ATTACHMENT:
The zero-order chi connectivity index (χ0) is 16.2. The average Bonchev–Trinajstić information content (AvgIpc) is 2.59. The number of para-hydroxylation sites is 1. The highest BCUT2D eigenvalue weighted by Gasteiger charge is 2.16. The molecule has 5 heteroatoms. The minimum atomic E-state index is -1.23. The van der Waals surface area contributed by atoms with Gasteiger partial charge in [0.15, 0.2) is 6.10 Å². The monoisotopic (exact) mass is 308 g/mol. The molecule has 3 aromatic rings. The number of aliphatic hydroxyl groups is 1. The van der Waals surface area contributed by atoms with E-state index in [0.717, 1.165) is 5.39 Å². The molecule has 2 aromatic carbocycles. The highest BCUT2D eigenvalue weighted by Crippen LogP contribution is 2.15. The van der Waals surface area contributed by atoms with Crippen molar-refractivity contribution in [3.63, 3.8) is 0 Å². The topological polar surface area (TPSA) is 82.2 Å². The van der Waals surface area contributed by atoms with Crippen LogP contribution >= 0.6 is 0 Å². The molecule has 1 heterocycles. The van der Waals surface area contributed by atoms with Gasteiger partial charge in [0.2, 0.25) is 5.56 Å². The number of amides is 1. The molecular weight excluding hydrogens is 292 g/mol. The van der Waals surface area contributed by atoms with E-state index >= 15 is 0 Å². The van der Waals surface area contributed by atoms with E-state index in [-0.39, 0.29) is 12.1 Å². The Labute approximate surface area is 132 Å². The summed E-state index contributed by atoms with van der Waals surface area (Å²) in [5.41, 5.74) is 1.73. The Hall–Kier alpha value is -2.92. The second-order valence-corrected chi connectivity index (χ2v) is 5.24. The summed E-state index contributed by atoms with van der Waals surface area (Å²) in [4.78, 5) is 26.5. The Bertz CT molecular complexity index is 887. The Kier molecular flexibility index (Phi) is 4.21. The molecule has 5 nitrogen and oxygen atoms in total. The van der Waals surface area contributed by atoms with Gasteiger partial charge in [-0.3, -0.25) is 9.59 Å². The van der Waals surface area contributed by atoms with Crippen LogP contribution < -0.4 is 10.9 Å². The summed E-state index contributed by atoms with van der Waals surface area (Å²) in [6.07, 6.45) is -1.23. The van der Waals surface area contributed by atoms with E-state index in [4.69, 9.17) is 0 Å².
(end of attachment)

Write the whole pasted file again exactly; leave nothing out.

The zero-order chi connectivity index (χ0) is 16.2. The average Bonchev–Trinajstić information content (AvgIpc) is 2.59. The number of para-hydroxylation sites is 1. The highest BCUT2D eigenvalue weighted by Gasteiger charge is 2.16. The molecule has 5 heteroatoms. The minimum atomic E-state index is -1.23. The van der Waals surface area contributed by atoms with Gasteiger partial charge in [0.15, 0.2) is 6.10 Å². The monoisotopic (exact) mass is 308 g/mol. The molecule has 3 aromatic rings. The number of aliphatic hydroxyl groups is 1. The van der Waals surface area contributed by atoms with E-state index in [0.717, 1.165) is 5.39 Å². The molecule has 2 aromatic carbocycles. The highest BCUT2D eigenvalue weighted by Crippen LogP contribution is 2.15. The van der Waals surface area contributed by atoms with Crippen molar-refractivity contribution in [3.63, 3.8) is 0 Å². The topological polar surface area (TPSA) is 82.2 Å². The van der Waals surface area contributed by atoms with Crippen LogP contribution >= 0.6 is 0 Å². The molecule has 1 heterocycles. The van der Waals surface area contributed by atoms with Gasteiger partial charge in [0.2, 0.25) is 5.56 Å². The number of amides is 1. The molecular weight excluding hydrogens is 292 g/mol. The van der Waals surface area contributed by atoms with E-state index >= 15 is 0 Å². The van der Waals surface area contributed by atoms with E-state index in [-0.39, 0.29) is 12.1 Å². The Labute approximate surface area is 132 Å². The summed E-state index contributed by atoms with van der Waals surface area (Å²) in [5.41, 5.74) is 1.73. The Hall–Kier alpha value is -2.92. The second-order valence-corrected chi connectivity index (χ2v) is 5.24. The summed E-state index contributed by atoms with van der Waals surface area (Å²) in [4.78, 5) is 26.5. The Bertz CT molecular complexity index is 887. The Kier molecular flexibility index (Phi) is 4.21. The molecule has 5 nitrogen and oxygen atoms in total. The van der Waals surface area contributed by atoms with Gasteiger partial charge in [-0.3, -0.25) is 9.59 Å². The van der Waals surface area contributed by atoms with Crippen LogP contribution < -0.4 is 10.9 Å². The summed E-state index contributed by atoms with van der Waals surface area (Å²) in [6.07, 6.45) is -1.23. The van der Waals surface area contributed by atoms with E-state index in [4.69, 9.17) is 0 Å².